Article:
Juvenile Arthritis Week 2023

Help JAFA take the In out of Inequality

JAFA has declared 18-25 March 2023 as Australia's first Juvenile Athritis Week

The theme is inequality: social, geographic, educational, financial and the shortfall in services for the up to 10,000 children with juvenile arthritis and childhood rheumatic diseases compared with those for other similar chronic kids’ diseases.

Because kids with arthritis deserve better.

Social inequality

Children and young people with arthritis and rheumatic diseases can suffer social isolation resulting from their physical limitations.

Social isolation and the demands of care are a source of mental ill health for parents and siblings as well as for the affected child.

Geographic inequality

Rural and remote families incur frequent, long and costly travel to access the treatment their child needs.

Geographic isolation also means the child and family have little or no access to peer support.

Educational inequality

Many children with juvenile arthritis and other rheumatic diseases are discriminated against or left behind at school.

It’s hard to learn when you’re in pain or can’t do what other kids can, such as sit on the floor or hold a pen properly. Or when you take lots of time off school for treatments, side effects, appointments, and illness.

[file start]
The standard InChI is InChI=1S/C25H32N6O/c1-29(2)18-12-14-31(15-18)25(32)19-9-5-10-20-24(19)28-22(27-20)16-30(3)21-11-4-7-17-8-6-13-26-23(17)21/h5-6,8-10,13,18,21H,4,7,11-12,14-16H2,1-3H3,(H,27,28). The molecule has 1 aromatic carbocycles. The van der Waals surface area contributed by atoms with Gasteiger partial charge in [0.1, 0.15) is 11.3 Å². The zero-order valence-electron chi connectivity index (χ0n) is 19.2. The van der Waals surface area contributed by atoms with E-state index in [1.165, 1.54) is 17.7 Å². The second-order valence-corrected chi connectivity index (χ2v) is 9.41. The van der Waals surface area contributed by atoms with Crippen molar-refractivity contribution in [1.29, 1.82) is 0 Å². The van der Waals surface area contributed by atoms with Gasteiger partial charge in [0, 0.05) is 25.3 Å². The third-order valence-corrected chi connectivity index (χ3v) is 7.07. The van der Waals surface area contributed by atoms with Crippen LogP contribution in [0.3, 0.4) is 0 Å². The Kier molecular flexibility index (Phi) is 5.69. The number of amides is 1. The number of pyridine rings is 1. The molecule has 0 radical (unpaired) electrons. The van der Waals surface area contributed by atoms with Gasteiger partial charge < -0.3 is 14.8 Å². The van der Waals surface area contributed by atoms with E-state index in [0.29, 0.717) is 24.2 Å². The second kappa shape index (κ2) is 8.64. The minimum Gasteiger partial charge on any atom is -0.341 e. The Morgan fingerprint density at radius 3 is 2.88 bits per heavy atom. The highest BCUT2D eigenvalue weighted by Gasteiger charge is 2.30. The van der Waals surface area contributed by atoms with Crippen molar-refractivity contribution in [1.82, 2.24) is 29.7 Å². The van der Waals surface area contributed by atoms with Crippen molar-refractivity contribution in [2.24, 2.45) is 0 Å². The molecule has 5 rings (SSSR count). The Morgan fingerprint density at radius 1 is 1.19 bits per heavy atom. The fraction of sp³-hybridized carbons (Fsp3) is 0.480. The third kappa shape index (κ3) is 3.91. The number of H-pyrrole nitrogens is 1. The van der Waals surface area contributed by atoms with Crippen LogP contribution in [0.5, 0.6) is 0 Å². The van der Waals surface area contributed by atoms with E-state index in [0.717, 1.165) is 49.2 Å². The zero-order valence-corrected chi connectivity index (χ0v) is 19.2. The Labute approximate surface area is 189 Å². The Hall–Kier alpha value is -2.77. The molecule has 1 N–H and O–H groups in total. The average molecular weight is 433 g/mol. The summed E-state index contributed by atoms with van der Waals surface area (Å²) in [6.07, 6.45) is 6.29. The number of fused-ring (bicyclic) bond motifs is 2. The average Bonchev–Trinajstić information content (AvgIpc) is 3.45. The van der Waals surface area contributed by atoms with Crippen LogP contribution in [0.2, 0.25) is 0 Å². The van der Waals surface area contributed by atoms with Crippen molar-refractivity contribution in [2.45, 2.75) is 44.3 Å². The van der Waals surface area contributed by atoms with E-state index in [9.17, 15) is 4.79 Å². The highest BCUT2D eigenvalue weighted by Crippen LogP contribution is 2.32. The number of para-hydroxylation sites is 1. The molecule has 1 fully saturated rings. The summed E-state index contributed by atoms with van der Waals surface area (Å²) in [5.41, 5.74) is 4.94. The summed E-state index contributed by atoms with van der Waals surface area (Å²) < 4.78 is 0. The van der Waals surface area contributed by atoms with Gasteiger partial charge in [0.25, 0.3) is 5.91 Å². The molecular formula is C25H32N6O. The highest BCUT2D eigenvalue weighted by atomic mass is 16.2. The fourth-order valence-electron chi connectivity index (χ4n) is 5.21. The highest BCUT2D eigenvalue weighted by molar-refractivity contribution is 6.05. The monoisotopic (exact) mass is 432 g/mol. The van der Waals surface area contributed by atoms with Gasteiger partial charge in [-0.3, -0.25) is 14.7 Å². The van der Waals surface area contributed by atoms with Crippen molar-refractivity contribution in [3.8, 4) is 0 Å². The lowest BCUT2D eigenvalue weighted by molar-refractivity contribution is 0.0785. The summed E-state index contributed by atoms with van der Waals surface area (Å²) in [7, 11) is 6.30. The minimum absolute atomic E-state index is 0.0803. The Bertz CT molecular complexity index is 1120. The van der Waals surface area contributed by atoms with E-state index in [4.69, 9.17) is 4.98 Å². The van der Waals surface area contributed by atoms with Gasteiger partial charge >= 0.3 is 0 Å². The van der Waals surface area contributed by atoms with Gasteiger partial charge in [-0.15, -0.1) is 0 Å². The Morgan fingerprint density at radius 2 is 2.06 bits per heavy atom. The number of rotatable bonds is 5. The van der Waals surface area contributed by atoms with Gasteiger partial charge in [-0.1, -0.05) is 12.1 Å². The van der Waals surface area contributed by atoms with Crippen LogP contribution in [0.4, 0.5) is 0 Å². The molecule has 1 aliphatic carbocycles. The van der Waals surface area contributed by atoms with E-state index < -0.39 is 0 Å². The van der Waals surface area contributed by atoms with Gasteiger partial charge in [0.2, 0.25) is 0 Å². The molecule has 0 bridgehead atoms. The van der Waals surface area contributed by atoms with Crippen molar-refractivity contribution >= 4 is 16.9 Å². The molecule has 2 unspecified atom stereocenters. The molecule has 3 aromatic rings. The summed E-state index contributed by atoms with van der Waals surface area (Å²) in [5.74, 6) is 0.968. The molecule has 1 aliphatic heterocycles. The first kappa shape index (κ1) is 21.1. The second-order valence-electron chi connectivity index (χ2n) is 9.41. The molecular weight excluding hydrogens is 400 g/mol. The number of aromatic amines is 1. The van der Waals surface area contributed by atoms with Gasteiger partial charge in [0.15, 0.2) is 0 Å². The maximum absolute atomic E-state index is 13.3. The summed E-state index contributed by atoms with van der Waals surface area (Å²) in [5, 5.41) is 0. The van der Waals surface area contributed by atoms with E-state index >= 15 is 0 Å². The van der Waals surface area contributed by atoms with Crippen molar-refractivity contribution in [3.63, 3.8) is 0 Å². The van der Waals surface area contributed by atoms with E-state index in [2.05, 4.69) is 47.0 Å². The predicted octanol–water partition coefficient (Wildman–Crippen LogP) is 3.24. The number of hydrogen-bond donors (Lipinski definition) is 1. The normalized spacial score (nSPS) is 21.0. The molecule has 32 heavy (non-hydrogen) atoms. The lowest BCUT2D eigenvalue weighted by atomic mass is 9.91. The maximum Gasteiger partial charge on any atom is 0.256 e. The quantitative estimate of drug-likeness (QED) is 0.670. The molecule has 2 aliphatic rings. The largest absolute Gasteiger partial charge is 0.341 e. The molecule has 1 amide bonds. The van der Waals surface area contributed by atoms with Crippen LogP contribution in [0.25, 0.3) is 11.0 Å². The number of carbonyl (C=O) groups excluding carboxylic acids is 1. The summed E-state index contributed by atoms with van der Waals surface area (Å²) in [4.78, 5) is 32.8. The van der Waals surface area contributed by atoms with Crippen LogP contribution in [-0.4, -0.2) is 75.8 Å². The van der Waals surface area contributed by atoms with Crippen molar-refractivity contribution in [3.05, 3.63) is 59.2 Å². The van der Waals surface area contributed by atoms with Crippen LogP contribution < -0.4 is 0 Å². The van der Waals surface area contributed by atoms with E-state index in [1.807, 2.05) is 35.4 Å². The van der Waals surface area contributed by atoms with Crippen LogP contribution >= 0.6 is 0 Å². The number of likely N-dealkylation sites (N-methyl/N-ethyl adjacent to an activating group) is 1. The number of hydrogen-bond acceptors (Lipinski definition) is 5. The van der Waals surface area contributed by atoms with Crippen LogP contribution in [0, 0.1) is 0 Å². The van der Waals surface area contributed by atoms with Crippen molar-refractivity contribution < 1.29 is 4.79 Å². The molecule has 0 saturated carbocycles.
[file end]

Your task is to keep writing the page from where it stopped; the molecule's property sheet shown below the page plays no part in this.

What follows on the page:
Time off school equals lost education. Time off sport and play equals isolation.

Financial inequality

Juvenile arthritis and childhood rheumatic diseases place a heavy financial burden on families in out-of-pocket expenses.

Many parents reduce their employment or take unpaid leave to care for their child. This means reduced income for them and lost productivity for the economy.

The cost of having a child with these diseases means some families must either forgo other essentials or not access the services their child needs.

Access inequality

Services and support for children and young people with juvenile arthritis and their families are grossly under-funded compared with other serious and common chronic childhood diseases. Lack of access to specialist treatment and care can lead to permanent joint and eye damage.

There are no paediatric rheumatologists in Tasmania, ACT or Northern Territory, and only a handful in other states.

Get Involved in Juvenile Arthritis Week Activities